2. Lockdowns: At the onset of the pandemic, cancer screening programs were interrupted with the anticipated outcome of increased numbers of avoidable cancer deaths and delayed diagnoses. As the pandemic progressed, the American Academy of Pediatrics declared a national emergency in children’s mental health due to the serious toll of the Covid-19 pandemic. For example, during February-March 2021, suspected suicide attempt emergency department visits were 50.6 percent higher among girls aged 12-17 than during the same period in 2019, with an increase of 3.7 percent among boys in the same age group. Drug overdose-related deaths were 9-50 percent higher from March 2020 to July 2020 compared to the period of December 2019 to March 2020 in Georgia, Kentucky, and Minnesota. In San Francisco alone opioid overdose related deaths increased by 55 percent between March, 16, 2020, and April 18, 2020. In-person cardiology office visits dropped by over 60 percent in some areas and those who arrived in person presented later in the course of their heart attack, a marker of poor prognosis. Primary care visits dropped more than 20 percent despite telemedicine availability. There was also a 50 percent reduction in blood pressure evaluations and a 38 percent reduction in cholesterol level evaluations during the pandemic. Clearly, based on the above data points and more, social isolation can kill, both by limiting the medical care people seek and by affecting the mental health of those distanced from their communities and loved ones.
  3. Mask Mandates: N95 masks, which are effective at preventing respiratory infections like Covid, do have some adverse effects, including shortness of breath, rash, acne, skin breakdown, and impaired communication. However, the mask mandates for adults are far less consequential than the mask mandates for children. The World Health Organization recognized this when it recommended against masking children ages 5 and younger and did not routinely recommend masks for children ages 6 to 11. They based this recommendation on “children’s psychosocial needs and developmental milestones.” And while the long-term effects of masking children aren’t yet definitive, there is some preliminary evidence of deleterious consequences. Word identification is significantly more difficult; certain mask types hinder emotion recognition, trust, and/or facial recognition; speech and language development may also be impaired by mask wearing. Consequently, masks may not be as benign as they might seem.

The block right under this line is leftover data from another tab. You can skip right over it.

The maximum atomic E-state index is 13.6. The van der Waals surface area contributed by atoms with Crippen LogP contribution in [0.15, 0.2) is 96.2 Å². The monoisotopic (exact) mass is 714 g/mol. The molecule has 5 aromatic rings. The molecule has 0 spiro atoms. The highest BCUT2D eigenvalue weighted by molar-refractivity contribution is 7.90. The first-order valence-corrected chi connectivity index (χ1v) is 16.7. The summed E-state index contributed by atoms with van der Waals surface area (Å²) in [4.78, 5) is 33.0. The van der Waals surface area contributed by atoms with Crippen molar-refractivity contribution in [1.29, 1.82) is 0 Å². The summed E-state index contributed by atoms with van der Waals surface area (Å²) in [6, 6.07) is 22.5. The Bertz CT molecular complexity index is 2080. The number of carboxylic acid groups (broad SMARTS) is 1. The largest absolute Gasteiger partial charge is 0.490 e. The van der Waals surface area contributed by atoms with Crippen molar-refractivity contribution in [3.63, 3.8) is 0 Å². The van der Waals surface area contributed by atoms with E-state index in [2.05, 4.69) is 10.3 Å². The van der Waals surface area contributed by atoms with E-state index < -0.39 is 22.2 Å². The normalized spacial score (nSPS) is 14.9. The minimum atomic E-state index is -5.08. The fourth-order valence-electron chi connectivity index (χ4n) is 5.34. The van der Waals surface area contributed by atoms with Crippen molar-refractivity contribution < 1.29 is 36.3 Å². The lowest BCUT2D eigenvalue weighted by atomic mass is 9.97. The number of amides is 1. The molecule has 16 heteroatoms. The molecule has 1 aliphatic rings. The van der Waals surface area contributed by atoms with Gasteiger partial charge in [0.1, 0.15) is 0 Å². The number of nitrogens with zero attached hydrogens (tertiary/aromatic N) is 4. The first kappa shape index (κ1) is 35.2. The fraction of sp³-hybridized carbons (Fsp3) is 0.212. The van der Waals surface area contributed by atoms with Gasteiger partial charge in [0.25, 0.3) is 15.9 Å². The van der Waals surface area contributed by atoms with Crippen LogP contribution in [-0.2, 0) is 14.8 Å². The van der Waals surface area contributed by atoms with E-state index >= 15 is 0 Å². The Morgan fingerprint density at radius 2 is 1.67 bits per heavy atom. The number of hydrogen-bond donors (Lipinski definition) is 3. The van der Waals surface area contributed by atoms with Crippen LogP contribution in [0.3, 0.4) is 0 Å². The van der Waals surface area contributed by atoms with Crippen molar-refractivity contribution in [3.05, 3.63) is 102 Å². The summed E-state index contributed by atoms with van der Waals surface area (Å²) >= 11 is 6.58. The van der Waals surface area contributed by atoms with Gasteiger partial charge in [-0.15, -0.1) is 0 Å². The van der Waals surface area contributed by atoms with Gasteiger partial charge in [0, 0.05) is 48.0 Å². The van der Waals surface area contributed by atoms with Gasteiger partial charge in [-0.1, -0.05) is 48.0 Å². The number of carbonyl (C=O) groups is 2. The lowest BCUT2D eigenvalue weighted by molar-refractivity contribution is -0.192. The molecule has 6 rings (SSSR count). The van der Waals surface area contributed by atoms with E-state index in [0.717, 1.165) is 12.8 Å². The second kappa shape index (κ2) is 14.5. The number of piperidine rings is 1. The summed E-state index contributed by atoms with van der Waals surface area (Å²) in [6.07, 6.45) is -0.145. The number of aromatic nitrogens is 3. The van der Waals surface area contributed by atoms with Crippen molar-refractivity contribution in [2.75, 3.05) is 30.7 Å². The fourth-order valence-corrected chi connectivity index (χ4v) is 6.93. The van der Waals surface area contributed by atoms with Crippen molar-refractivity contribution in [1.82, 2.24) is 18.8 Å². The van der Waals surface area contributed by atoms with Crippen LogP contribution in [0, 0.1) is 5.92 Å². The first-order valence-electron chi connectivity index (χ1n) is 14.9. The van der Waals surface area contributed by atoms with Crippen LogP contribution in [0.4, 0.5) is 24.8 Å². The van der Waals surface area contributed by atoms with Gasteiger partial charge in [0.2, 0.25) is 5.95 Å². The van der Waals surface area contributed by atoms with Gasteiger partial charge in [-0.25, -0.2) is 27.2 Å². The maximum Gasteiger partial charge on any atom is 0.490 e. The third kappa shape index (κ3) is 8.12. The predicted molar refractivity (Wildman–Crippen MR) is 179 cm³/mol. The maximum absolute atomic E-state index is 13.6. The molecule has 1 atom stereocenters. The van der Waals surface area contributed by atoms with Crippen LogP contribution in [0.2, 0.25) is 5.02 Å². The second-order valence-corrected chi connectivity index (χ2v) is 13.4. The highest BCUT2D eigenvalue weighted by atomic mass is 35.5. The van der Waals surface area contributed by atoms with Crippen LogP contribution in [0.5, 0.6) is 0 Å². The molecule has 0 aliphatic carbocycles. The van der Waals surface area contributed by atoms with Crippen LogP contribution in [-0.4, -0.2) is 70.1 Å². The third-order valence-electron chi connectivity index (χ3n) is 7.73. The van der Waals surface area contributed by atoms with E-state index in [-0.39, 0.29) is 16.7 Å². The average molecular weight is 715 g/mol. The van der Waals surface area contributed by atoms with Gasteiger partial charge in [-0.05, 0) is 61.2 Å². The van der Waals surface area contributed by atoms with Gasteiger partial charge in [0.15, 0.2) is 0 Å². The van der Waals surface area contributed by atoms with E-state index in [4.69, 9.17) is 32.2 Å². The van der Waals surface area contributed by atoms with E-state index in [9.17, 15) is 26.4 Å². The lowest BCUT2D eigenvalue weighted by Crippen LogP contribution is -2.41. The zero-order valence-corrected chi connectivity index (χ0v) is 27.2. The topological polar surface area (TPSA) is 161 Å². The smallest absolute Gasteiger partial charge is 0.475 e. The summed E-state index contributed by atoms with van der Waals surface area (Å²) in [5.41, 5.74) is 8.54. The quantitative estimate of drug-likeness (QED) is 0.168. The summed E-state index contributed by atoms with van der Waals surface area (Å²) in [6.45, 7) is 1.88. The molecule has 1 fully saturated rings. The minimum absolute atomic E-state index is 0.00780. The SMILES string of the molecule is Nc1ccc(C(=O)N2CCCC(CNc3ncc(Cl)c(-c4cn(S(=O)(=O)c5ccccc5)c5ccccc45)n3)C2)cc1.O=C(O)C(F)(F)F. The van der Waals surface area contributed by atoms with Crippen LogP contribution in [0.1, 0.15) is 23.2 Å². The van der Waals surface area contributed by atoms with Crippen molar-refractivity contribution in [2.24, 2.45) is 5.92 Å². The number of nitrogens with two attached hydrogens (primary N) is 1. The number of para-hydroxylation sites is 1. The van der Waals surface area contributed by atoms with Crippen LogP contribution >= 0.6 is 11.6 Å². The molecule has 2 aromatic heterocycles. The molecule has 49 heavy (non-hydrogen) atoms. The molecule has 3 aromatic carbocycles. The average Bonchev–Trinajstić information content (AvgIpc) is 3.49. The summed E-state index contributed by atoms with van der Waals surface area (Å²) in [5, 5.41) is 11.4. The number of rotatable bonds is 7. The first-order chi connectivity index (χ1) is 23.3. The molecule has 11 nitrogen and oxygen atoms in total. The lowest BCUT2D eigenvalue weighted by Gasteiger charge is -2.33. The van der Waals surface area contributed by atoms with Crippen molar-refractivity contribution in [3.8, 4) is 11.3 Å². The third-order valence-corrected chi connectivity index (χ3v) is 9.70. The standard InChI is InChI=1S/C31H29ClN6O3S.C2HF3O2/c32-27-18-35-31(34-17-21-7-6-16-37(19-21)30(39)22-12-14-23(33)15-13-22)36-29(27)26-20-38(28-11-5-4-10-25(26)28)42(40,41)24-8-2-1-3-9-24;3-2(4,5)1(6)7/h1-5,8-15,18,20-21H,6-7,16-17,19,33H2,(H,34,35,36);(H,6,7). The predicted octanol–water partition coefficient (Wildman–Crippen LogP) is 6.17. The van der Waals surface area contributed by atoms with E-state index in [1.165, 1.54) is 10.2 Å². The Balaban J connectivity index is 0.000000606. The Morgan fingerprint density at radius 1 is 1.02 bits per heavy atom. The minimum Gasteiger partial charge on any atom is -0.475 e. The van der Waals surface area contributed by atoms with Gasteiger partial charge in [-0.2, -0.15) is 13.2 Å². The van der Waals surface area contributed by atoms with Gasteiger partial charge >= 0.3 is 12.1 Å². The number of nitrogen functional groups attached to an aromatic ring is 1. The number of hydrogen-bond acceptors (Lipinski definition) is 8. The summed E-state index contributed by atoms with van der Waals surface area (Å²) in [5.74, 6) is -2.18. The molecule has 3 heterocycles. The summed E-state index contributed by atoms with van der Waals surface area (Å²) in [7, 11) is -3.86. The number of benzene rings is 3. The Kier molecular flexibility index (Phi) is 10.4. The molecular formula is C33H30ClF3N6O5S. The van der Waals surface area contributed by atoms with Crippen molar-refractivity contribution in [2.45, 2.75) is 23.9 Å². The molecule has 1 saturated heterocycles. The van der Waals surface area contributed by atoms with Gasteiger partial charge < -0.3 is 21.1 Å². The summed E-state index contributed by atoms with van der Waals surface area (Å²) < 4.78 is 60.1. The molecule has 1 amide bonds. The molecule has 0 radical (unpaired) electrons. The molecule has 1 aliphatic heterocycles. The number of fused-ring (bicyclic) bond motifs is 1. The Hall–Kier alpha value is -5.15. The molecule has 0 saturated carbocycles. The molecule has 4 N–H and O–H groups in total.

4. Vaccine Mandates. Vaccine mandates have resulted in significant social and economic costs as well as ethical concerns. Mandates failed to take into account natural (infection-induced) immunity in those who have recovered from Covid, which is highly efficacious, as noted above. Currently available evidence on Covid vaccines, particularly in the era of the Omicron variant, calls into question prevention of viral transmission. As Dr. Rochelle Walensky, director of the CDC, said in July 2021: “High viral loads suggest an increased risk of transmission and raised concern that, unlike with other variants, vaccinated people infected with Delta can transmit the virus.” This fact undermines the common good argument that one has a duty to get vaccinated for the sake of protecting others. One-size-fits-all mandates also failed to consider epidemiological findings regarding risk stratification: morbidity and mortality from Covid differs by several orders of magnitude between a healthy child or adolescent and an elderly individual. The ethical principle of free and informed medical consent—guaranteed by the Nuremberg Code, the Helsinki Declaration, the Belmont Report, and the Federal Common Rule—was abandoned when vaccine mandates required experimental EUA (emergency use authorization) vaccines. Thousands lost their jobs for declining a novel injection whose full data remained hidden from independent scrutiny. Indeed, under its initial plan the FDA would finish releasing Covid-19 vaccine review documents in 55-75 years. That only changed days ago due to a court order. Mandates also harmed the economy, including the healthcare sector, leading to thousands of hospital job losses and early retirements. The vaccine passport infrastructure—which welds public health to digital surveillance and the police powers of the state—has created an intrusive biosecurity surveillance regime that invades personal privacy and undermines bodily autonomy. This has ominous implications for individual rights and societal flourishing.

We object to any continuation of the public health emergency. On the contrary, it is time to declare this emergency over and once again let people take responsibility for themselves.


Ryan T. Anderson, Ph.D. President, EPPC

Aaron Kheriaty, M.D. Fellow and Director Bioethics and American Democracy

Aaron Rothstein, M.D. Fellow Bioethics and American Democracy

Roger Severino, J.D. Senior Fellow and Director HHS Accountability Project

Rachel N. Morrison, J.D. Fellow HHS Accountability Project